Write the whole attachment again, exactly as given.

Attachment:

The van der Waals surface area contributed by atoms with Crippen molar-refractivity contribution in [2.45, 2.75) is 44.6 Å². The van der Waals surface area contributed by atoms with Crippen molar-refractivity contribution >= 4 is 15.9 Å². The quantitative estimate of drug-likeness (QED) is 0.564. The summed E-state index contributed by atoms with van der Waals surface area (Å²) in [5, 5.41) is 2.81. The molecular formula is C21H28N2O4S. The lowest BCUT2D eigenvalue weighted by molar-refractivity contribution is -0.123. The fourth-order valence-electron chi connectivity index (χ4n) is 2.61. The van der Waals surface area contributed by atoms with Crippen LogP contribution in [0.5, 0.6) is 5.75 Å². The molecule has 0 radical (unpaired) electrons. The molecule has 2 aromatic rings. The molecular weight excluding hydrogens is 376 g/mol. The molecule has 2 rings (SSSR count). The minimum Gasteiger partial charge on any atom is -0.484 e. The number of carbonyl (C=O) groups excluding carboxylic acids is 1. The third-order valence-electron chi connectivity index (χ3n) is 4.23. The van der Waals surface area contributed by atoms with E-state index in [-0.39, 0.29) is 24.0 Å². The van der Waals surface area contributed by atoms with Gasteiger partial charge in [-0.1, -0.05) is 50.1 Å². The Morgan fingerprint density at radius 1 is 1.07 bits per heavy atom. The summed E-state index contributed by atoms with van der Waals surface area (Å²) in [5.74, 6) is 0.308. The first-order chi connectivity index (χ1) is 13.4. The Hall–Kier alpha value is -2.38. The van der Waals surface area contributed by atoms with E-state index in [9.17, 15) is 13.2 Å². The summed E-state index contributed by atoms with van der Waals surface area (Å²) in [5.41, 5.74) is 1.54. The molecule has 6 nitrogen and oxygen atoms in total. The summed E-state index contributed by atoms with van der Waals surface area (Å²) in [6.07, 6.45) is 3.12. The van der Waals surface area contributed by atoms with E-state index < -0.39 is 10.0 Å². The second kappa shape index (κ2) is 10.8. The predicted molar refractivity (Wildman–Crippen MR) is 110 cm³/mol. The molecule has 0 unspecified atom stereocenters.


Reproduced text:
The van der Waals surface area contributed by atoms with Crippen molar-refractivity contribution in [2.45, 2.75) is 44.6 Å². The van der Waals surface area contributed by atoms with Crippen molar-refractivity contribution >= 4 is 15.9 Å². The quantitative estimate of drug-likeness (QED) is 0.564. The summed E-state index contributed by atoms with van der Waals surface area (Å²) in [5, 5.41) is 2.81. The molecular formula is C21H28N2O4S. The lowest BCUT2D eigenvalue weighted by molar-refractivity contribution is -0.123. The fourth-order valence-electron chi connectivity index (χ4n) is 2.61. The van der Waals surface area contributed by atoms with Crippen LogP contribution in [0.5, 0.6) is 5.75 Å². The molecule has 0 radical (unpaired) electrons. The molecule has 2 aromatic rings. The molecular weight excluding hydrogens is 376 g/mol. The molecule has 2 rings (SSSR count). The minimum Gasteiger partial charge on any atom is -0.484 e. The number of carbonyl (C=O) groups excluding carboxylic acids is 1. The third-order valence-electron chi connectivity index (χ3n) is 4.23. The van der Waals surface area contributed by atoms with E-state index in [-0.39, 0.29) is 24.0 Å². The van der Waals surface area contributed by atoms with Gasteiger partial charge in [-0.1, -0.05) is 50.1 Å². The Morgan fingerprint density at radius 1 is 1.07 bits per heavy atom. The summed E-state index contributed by atoms with van der Waals surface area (Å²) in [5.74, 6) is 0.308. The first-order chi connectivity index (χ1) is 13.4. The Hall–Kier alpha value is -2.38. The van der Waals surface area contributed by atoms with E-state index in [9.17, 15) is 13.2 Å². The summed E-state index contributed by atoms with van der Waals surface area (Å²) in [5.41, 5.74) is 1.54. The molecule has 6 nitrogen and oxygen atoms in total. The summed E-state index contributed by atoms with van der Waals surface area (Å²) in [6.07, 6.45) is 3.12. The van der Waals surface area contributed by atoms with E-state index < -0.39 is 10.0 Å². The second kappa shape index (κ2) is 10.8. The predicted molar refractivity (Wildman–Crippen MR) is 110 cm³/mol. The molecule has 0 unspecified atom stereocenters.